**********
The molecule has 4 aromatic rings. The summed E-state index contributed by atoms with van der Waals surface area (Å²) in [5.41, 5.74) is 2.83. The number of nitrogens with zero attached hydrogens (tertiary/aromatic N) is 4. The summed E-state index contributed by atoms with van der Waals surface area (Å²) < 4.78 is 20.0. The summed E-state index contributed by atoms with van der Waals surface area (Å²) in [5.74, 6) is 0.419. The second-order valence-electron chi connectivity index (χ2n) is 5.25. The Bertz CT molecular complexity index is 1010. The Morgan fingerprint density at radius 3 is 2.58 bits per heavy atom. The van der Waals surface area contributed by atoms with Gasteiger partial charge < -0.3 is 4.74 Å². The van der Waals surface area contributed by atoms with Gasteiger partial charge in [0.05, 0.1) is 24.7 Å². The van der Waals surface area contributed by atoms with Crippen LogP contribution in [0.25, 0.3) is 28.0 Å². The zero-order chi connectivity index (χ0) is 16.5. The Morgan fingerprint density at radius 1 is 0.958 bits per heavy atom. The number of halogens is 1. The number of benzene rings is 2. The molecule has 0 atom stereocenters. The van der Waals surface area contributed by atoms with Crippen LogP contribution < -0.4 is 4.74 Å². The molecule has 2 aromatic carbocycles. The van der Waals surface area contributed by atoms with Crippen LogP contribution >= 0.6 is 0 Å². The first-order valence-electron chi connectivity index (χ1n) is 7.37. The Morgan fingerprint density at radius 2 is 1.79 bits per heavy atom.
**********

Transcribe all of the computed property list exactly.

The molecule has 4 aromatic rings. The summed E-state index contributed by atoms with van der Waals surface area (Å²) in [5.41, 5.74) is 2.83. The number of nitrogens with zero attached hydrogens (tertiary/aromatic N) is 4. The summed E-state index contributed by atoms with van der Waals surface area (Å²) < 4.78 is 20.0. The summed E-state index contributed by atoms with van der Waals surface area (Å²) in [5.74, 6) is 0.419. The second-order valence-electron chi connectivity index (χ2n) is 5.25. The Bertz CT molecular complexity index is 1010. The Morgan fingerprint density at radius 3 is 2.58 bits per heavy atom. The van der Waals surface area contributed by atoms with Gasteiger partial charge < -0.3 is 4.74 Å². The van der Waals surface area contributed by atoms with Gasteiger partial charge in [0.05, 0.1) is 24.7 Å². The van der Waals surface area contributed by atoms with Crippen LogP contribution in [0.25, 0.3) is 28.0 Å². The zero-order chi connectivity index (χ0) is 16.5. The Morgan fingerprint density at radius 1 is 0.958 bits per heavy atom. The number of halogens is 1. The number of benzene rings is 2. The molecule has 0 atom stereocenters. The van der Waals surface area contributed by atoms with Crippen LogP contribution < -0.4 is 4.74 Å². The molecule has 2 aromatic carbocycles. The van der Waals surface area contributed by atoms with Crippen LogP contribution >= 0.6 is 0 Å². The first-order valence-electron chi connectivity index (χ1n) is 7.37. The Morgan fingerprint density at radius 2 is 1.79 bits per heavy atom.